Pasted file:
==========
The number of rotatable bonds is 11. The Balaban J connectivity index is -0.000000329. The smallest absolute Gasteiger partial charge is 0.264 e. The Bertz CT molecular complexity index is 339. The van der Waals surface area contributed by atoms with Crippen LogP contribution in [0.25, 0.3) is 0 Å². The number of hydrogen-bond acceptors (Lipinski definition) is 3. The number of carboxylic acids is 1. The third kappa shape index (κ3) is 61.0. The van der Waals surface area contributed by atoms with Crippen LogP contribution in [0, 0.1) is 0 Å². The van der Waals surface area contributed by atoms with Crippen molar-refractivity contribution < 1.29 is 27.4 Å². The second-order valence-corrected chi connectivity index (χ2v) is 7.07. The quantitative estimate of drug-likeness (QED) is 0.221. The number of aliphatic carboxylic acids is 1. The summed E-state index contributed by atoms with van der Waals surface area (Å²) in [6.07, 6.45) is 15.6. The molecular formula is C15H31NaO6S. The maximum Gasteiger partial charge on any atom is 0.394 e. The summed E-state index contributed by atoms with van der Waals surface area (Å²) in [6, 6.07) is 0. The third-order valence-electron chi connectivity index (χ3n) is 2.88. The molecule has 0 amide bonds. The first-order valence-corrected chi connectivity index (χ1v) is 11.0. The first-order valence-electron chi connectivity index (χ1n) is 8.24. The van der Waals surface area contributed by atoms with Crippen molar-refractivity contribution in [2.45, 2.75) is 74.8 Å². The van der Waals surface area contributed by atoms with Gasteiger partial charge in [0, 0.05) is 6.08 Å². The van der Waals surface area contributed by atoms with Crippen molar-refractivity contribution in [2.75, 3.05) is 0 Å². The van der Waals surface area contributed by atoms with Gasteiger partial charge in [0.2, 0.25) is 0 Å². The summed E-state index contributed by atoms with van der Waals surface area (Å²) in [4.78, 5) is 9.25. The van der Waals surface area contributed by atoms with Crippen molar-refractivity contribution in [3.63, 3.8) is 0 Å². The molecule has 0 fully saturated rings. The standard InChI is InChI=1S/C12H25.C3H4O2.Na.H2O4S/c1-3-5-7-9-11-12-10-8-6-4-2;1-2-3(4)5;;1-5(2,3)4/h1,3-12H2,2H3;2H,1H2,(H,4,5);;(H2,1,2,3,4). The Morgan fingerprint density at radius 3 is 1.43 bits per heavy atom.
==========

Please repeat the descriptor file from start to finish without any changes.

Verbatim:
The number of rotatable bonds is 11. The Balaban J connectivity index is -0.000000329. The smallest absolute Gasteiger partial charge is 0.264 e. The Bertz CT molecular complexity index is 339. The van der Waals surface area contributed by atoms with Crippen LogP contribution in [0.25, 0.3) is 0 Å². The number of hydrogen-bond acceptors (Lipinski definition) is 3. The number of carboxylic acids is 1. The third kappa shape index (κ3) is 61.0. The van der Waals surface area contributed by atoms with Crippen LogP contribution in [0, 0.1) is 0 Å². The van der Waals surface area contributed by atoms with Crippen molar-refractivity contribution < 1.29 is 27.4 Å². The second-order valence-corrected chi connectivity index (χ2v) is 7.07. The quantitative estimate of drug-likeness (QED) is 0.221. The number of aliphatic carboxylic acids is 1. The summed E-state index contributed by atoms with van der Waals surface area (Å²) in [6.07, 6.45) is 15.6. The molecular formula is C15H31NaO6S. The maximum Gasteiger partial charge on any atom is 0.394 e. The summed E-state index contributed by atoms with van der Waals surface area (Å²) in [6, 6.07) is 0. The third-order valence-electron chi connectivity index (χ3n) is 2.88. The molecule has 0 amide bonds. The first-order valence-corrected chi connectivity index (χ1v) is 11.0. The first-order valence-electron chi connectivity index (χ1n) is 8.24. The van der Waals surface area contributed by atoms with Crippen molar-refractivity contribution in [2.45, 2.75) is 74.8 Å². The van der Waals surface area contributed by atoms with Gasteiger partial charge in [0, 0.05) is 6.08 Å². The van der Waals surface area contributed by atoms with Crippen molar-refractivity contribution in [2.75, 3.05) is 0 Å². The van der Waals surface area contributed by atoms with Gasteiger partial charge in [0.2, 0.25) is 0 Å². The summed E-state index contributed by atoms with van der Waals surface area (Å²) in [4.78, 5) is 9.25. The van der Waals surface area contributed by atoms with Crippen molar-refractivity contribution in [3.63, 3.8) is 0 Å². The molecule has 0 fully saturated rings. The standard InChI is InChI=1S/C12H25.C3H4O2.Na.H2O4S/c1-3-5-7-9-11-12-10-8-6-4-2;1-2-3(4)5;;1-5(2,3)4/h1,3-12H2,2H3;2H,1H2,(H,4,5);;(H2,1,2,3,4). The Morgan fingerprint density at radius 3 is 1.43 bits per heavy atom.